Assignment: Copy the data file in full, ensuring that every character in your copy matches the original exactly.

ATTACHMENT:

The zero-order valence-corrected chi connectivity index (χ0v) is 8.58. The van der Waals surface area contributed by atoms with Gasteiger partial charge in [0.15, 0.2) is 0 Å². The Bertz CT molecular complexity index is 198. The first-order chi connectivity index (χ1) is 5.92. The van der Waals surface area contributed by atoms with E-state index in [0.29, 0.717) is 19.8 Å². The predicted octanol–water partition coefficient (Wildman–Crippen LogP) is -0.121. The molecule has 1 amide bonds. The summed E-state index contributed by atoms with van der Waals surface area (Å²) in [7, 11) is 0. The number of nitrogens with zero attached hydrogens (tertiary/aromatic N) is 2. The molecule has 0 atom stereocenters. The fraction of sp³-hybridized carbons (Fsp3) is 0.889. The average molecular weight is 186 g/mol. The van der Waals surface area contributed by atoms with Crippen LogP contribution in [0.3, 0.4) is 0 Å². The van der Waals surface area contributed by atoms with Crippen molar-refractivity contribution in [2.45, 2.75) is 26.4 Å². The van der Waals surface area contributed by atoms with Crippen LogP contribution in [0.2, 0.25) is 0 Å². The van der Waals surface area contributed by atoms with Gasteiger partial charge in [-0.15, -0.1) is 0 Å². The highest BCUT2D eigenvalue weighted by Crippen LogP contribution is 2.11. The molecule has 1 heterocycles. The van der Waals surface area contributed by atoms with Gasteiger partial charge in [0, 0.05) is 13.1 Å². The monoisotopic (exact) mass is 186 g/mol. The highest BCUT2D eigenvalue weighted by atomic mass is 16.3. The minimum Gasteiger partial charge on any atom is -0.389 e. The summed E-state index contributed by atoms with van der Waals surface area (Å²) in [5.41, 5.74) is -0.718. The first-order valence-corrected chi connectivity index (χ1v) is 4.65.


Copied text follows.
The zero-order valence-corrected chi connectivity index (χ0v) is 8.58. The van der Waals surface area contributed by atoms with Gasteiger partial charge in [0.15, 0.2) is 0 Å². The Bertz CT molecular complexity index is 198. The first-order chi connectivity index (χ1) is 5.92. The van der Waals surface area contributed by atoms with E-state index in [0.29, 0.717) is 19.8 Å². The predicted octanol–water partition coefficient (Wildman–Crippen LogP) is -0.121. The molecule has 1 amide bonds. The summed E-state index contributed by atoms with van der Waals surface area (Å²) in [7, 11) is 0. The number of nitrogens with zero attached hydrogens (tertiary/aromatic N) is 2. The molecule has 0 atom stereocenters. The fraction of sp³-hybridized carbons (Fsp3) is 0.889. The average molecular weight is 186 g/mol. The van der Waals surface area contributed by atoms with Crippen LogP contribution in [0.3, 0.4) is 0 Å². The van der Waals surface area contributed by atoms with Crippen molar-refractivity contribution in [2.45, 2.75) is 26.4 Å². The van der Waals surface area contributed by atoms with Crippen LogP contribution in [0.2, 0.25) is 0 Å². The van der Waals surface area contributed by atoms with Gasteiger partial charge in [-0.15, -0.1) is 0 Å². The highest BCUT2D eigenvalue weighted by Crippen LogP contribution is 2.11. The molecule has 1 heterocycles. The van der Waals surface area contributed by atoms with Gasteiger partial charge in [0, 0.05) is 13.1 Å². The monoisotopic (exact) mass is 186 g/mol. The highest BCUT2D eigenvalue weighted by atomic mass is 16.3. The minimum Gasteiger partial charge on any atom is -0.389 e. The summed E-state index contributed by atoms with van der Waals surface area (Å²) in [5.41, 5.74) is -0.718. The first-order valence-corrected chi connectivity index (χ1v) is 4.65.